An alternative treatment is a therapy that may not have as much research supporting its effectiveness as traditional addiction treatment. Often referred to as Complementary and Alternative Therapies (CAM), these alternative therapies are used as a complement to your traditional treatment plan and can increase the effectiveness of your treatment by helping you to cope with withdrawal symptoms, stress/emotional issues, or even a lack of spiritual grounding.
The idea is to work toward the best version of yourself, and this often requires the use of more than one tool. There are many such options when you’re in recovery such as hypnosis, meditation, acupuncture and crystal healing. For your best chance of a successful recovery, you should pursue treatments with a strong evidence of their effectiveness.
However, there are times that alternative treatments might be worth trying:
When Conventional Treatments Aren’t Working
Doctors generally don’t prescribe alternative therapies. This is often due to lack of evidence behind them and also because there may be legal implications should any harm come to you as a result of that recommendation. Some doctors are more responsive to alternative treatments and will go through your options with you, but this is usually when a number of conventional approaches have already failed. If you haven’t seen much benefit from mainstream treatments, then you might want to try alternatives. It is important to note that you should continue with your standard therapies and use alternative approaches as a complement to them, not a replacement.
When You’re Treating a Symptom
In 2016, researchers published a review of alternative treatments for addiction in the journal Focus on Alternative and Complementary Therapies. The results did not show promise for alternative treatments, however, that does not necessarily mean they are useless. Some alternative treatments are effective in treating the symptoms people experience in recovery. For example, mindful meditation can produce moderate reductions in many types of psychological distress. Stress can interfere with how well treatments work for you, so it may be useful to do mindfulness meditation at home while still attending your normal one-on-one and group therapy sessions.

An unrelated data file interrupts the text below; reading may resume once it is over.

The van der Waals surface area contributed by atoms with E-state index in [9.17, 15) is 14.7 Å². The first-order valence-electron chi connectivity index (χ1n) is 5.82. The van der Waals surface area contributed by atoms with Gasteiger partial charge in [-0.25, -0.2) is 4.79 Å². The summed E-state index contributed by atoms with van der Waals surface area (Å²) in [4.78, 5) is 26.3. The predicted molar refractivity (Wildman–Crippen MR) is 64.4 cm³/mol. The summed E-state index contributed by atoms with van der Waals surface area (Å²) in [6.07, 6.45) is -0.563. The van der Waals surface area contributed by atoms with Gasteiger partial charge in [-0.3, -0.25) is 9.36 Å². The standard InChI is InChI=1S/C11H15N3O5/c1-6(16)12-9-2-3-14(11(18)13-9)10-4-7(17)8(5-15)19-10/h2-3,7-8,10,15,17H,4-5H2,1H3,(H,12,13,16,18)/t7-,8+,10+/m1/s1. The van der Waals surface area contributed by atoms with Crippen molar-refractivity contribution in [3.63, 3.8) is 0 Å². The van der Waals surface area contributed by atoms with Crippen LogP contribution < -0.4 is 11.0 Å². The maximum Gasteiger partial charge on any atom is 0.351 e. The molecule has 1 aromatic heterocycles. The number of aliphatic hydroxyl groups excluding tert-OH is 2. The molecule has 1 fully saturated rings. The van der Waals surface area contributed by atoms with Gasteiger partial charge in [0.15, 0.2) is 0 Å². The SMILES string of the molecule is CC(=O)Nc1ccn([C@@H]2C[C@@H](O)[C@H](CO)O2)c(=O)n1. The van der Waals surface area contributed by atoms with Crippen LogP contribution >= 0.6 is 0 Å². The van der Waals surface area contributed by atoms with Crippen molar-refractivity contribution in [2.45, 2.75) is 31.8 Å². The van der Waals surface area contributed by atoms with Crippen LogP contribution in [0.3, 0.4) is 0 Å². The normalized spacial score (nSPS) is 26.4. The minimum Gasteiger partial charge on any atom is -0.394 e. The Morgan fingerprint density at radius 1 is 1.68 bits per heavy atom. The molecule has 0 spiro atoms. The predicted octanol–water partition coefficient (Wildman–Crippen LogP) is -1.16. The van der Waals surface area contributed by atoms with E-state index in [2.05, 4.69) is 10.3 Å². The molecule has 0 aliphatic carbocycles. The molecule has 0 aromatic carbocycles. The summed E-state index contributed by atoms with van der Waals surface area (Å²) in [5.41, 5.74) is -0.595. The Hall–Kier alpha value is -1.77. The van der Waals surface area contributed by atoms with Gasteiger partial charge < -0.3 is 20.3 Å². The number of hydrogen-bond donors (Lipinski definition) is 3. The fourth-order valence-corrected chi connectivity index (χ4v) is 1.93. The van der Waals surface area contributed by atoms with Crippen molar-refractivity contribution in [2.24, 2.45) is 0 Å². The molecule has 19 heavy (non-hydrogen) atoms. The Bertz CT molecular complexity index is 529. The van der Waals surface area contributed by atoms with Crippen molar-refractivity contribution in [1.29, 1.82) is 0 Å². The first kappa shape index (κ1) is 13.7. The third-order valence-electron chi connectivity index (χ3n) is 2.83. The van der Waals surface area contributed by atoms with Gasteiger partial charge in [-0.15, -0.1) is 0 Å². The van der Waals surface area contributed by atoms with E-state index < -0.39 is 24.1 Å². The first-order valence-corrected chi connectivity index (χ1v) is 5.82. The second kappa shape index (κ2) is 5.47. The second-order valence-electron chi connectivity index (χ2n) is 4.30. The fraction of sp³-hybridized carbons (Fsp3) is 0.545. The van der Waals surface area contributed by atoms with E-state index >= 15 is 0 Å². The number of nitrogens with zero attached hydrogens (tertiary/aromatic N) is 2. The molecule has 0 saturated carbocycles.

Where There Is Some Evidence of Effectiveness
For some alternative treatments, the evidence is growing but not yet complete — these are good options to pursue because they offer the best chance of success. Of these, exercise is perhaps the best choice. A review of the evidence published in Neuroscience and Biobehavioral Reviews found that exercise can have a healing effect on the same areas of the brain that become damaged through substance use. You can maximize the effect by combining exercise with a healthy diet — remember to stay hydrated, increase your intake of healthy proteins and eat more vegetables.
Some people in recovery have difficulty keeping up with a fitness routine, but one way to stay persistent is to work out with a partner. Working out with a friend can boost motivation and accountability. Others find that workouts are more enjoyable and rewarding when you can measure progress. Today’s fitness trackers and smartwatches can track everything from calories burned to how many steps you take. New models like the Apple Watch Series 4 can measure heart rate and track swimming workouts, and you can even accept calls and messages. A model like the Fitbit Charge 3 has a sharp display and long battery life, and it can track your workouts.
If There is a Low Risk of Side Effects
If a complementary treatment option has a low risk-profile in terms of side effects, it might be worth trying — assuming that you can afford it, of course. Some treatments carry very little risk, such as massage, reflexology, hypnosis, relaxation exercises, meditation, biofeedback, and acupuncture. If you’d like to give meditation a try, there are some helpful apps like Headspace and 10% Happier.
Others treatments have higher potential risks. Herbal products can produce side effects themselves or may interfere with other medications you are taking; acupuncture can cause lightheadedness or fainting in people afraid of needles, and certain types of body manipulation or deep massage can cause mechanical issues in the body. Exercise also carries some risks, but is considered safe if you follow a program recommended by your doctor.
Today, there are a number of evidence-based treatments for substance abuse disorders, but a study in 2012 found that only one in 10 people ever try them. If you are in recovery and not happy with your treatment, talk to your doctor about the different evidence-based therapies you could try. Once you are established on a treatment program, you can then talk to your doctor about complementary treatments to try on the side.